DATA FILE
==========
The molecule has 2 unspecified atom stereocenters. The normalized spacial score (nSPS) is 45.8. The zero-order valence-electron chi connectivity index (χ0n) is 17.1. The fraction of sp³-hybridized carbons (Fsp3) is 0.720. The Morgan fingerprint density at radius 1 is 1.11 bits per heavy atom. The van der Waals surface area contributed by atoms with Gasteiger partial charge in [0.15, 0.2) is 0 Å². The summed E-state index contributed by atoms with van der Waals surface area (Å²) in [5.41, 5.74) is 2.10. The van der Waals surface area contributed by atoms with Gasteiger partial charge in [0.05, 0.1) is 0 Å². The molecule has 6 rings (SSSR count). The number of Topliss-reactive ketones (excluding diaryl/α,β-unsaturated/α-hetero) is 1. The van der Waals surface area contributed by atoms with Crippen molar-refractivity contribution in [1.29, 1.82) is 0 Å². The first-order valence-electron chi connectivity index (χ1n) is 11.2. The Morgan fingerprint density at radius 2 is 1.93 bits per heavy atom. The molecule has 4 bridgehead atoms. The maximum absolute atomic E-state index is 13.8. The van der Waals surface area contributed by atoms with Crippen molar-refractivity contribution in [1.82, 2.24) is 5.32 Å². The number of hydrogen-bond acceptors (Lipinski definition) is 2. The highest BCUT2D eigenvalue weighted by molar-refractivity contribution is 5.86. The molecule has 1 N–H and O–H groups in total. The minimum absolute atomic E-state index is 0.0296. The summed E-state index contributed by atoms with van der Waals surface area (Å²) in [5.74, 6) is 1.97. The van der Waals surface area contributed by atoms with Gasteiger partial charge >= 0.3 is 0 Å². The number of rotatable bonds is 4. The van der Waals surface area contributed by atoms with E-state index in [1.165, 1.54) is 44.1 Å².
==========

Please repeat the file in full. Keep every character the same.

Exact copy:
The molecule has 2 unspecified atom stereocenters. The normalized spacial score (nSPS) is 45.8. The zero-order valence-electron chi connectivity index (χ0n) is 17.1. The fraction of sp³-hybridized carbons (Fsp3) is 0.720. The Morgan fingerprint density at radius 1 is 1.11 bits per heavy atom. The van der Waals surface area contributed by atoms with Gasteiger partial charge in [0.15, 0.2) is 0 Å². The summed E-state index contributed by atoms with van der Waals surface area (Å²) in [5.41, 5.74) is 2.10. The van der Waals surface area contributed by atoms with Gasteiger partial charge in [0.05, 0.1) is 0 Å². The molecule has 6 rings (SSSR count). The number of Topliss-reactive ketones (excluding diaryl/α,β-unsaturated/α-hetero) is 1. The van der Waals surface area contributed by atoms with Crippen molar-refractivity contribution in [1.29, 1.82) is 0 Å². The first-order valence-electron chi connectivity index (χ1n) is 11.2. The Morgan fingerprint density at radius 2 is 1.93 bits per heavy atom. The molecule has 4 bridgehead atoms. The maximum absolute atomic E-state index is 13.8. The van der Waals surface area contributed by atoms with Crippen molar-refractivity contribution in [1.82, 2.24) is 5.32 Å². The number of hydrogen-bond acceptors (Lipinski definition) is 2. The highest BCUT2D eigenvalue weighted by molar-refractivity contribution is 5.86. The molecule has 1 N–H and O–H groups in total. The minimum absolute atomic E-state index is 0.0296. The summed E-state index contributed by atoms with van der Waals surface area (Å²) in [5.74, 6) is 1.97. The van der Waals surface area contributed by atoms with Gasteiger partial charge >= 0.3 is 0 Å². The number of rotatable bonds is 4. The van der Waals surface area contributed by atoms with E-state index in [1.165, 1.54) is 44.1 Å².